Christopher Slutman, 43, had always wanted to be a firefighter. He was that kind of kid, the kind who wants to save people. He was also a Marine Reserves Staff Sergeant who had served in Iraq. Last year, he was assigned to duty in Afghanistan.
On April 8, 2019, just two weeks before he was scheduled to return home, he and two other Marines were killed when a roadside bomb exploded near Bagram Air Base. This may be one of the attacks Russia was sponsoring.
Also murdered that day were Cpl. Robert A. Hendriks, 25, of Locust Valley, New York, and Sgt. Benjamin Hines, 31, of York, Pennsylvania.
The question that cannot be avoided is this: Did President Donald Trump — through laziness, dereliction or some still-inexplicable prostration to Vladimir Putin — make these Marines' deaths, or those of other Americans, more likely?
The New York Times, Associated Press, The Washington Post, Fox News and The Wall Street Journal all report that U.S. intelligence agencies had become aware that Russia was offering cash bounties to the Taliban to kill Americans and other coalition forces as early as March 2019. The intelligence was included in the president's daily brief in the spring of this year. It was also the subject of a National Security Council meeting. "Given that there was an NSC meeting, I suspect that (Trump) did know" about the intelligence, former CIA and NSA director Michael Hayden told The Washington Post.
The president's spokespeople are playing the word games. Pressed on whether the information was included in the PDB, press secretary Kayleigh McEnany sidestepped. The president "has not personally been briefed on the matter and that's all I have for you today." Well, that could mean merely that the information was not spoon-fed verbally. Besides, she added, the reports of Russian cash for American corpses were "unconfirmed" and there was "no consensus" in the intel community. But that is always the case with intelligence.
CIA Director Gina Haspel, by contrast, did not deny the intelligence. She acknowledged that when information is obtained that may affect the welfare of U.S. combat forces, it is "shared throughout the national security community — and with U.S. allies.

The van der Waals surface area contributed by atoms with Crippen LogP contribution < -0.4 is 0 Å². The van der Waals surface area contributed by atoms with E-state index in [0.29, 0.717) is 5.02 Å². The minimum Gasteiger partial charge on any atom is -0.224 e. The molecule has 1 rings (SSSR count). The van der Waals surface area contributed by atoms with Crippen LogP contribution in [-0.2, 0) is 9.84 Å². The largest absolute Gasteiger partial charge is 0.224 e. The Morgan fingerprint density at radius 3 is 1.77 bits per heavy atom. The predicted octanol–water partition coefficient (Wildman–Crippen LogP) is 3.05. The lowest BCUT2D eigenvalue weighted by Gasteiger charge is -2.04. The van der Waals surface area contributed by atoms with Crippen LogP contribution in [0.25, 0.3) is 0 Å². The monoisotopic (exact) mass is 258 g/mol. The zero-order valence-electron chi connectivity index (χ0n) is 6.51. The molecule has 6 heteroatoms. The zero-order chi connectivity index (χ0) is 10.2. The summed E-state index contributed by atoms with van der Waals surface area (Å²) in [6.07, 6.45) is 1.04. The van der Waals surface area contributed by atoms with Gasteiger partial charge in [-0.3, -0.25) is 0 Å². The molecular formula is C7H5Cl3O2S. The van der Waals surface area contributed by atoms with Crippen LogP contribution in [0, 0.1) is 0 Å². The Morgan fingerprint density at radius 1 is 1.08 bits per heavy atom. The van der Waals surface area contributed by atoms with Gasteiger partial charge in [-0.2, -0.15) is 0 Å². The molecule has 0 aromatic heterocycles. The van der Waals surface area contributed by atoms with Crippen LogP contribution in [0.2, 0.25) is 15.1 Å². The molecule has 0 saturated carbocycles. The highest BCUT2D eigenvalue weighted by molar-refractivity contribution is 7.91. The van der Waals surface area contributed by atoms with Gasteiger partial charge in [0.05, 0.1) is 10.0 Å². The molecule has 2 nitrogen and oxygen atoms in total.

In fact, The Washington Post has reported that the intelligence was shared with the British. So the British were informed, but the president was kept in the dark? And if he was kept in the dark, what does that say about his leadership?
Trump, who maintains the highest vigilance about any harsh word from Joe Scarborough or Don Lemon, says he was unaware. "Nobody briefed or told me, @VP Pence, or Chief of Staff @MarkMeadows about the so-called attacks on our troops in Afghanistan by Russians, as reported through an 'anonymous source' by the Fake News @nytimes," he tweeted. He wasn't finished. "Everybody is denying it & there have not been many attacks on us."
Pause on that for a moment. "There have not been many attacks on us." That must be a great comfort to the Hendriks, Hines and Slutman families.
Trump is not slow to anger, as we know. Yet when it comes to Vladimir Putin putting bounties on the heads of America's warriors, he is strangely unperturbed. Knowing that Putin was reveling in American deaths, he invited him to attend the G-7 meeting in September.
It is hardly news that Trump lacks empathy, but he has made concern for "our great military" one of his calling cards. Where is even a hint of rage at Putin for putting targets on their backs? All of his ire is directed at The New York Times, with none to spare for the Kremlin ghoul. Far from imposing a price, Trump rewarded him.
Trump's vaunted "love" of the military is not for the real military, the one represented by Hendricks, Hines and Slutman. It's to a twisted, gangster image of militarism. He ran for office promising that as commander in chief he would order the U.S. military to commit war crimes. While president, he pardoned war criminals. His "love" of the military is worse than phony. He has no appreciation of what sacrifice means. He has no understanding that serving means putting someone else's welfare before your own. He thinks the military are a bunch of thugs. The thing that drew him to General Jim Mattis was the nickname "mad dog" — which Trump falsely later claimed to have bestowed on Mattis.
Robert Hendriks, Benjamin Hines and Christopher Slutman were patriots. Slutman, an Eagle Scout, was always contributing to his community. Robby Hendriks's mother always knew he would serve his country. Ben Hines had a gift for lifting morale in his unit.
It is not credible to imagine that Trump was ignorant of Russia's role in this. But in any case, it is now known to the world. Where, oh where, is Trump's concern for them?
Mona Charen is a senior fellow at the Ethics and Public Policy Center. To read features by other Creators Syndicate writers and cartoonists, visit the Creators Syndicate webpage at www.creators.com.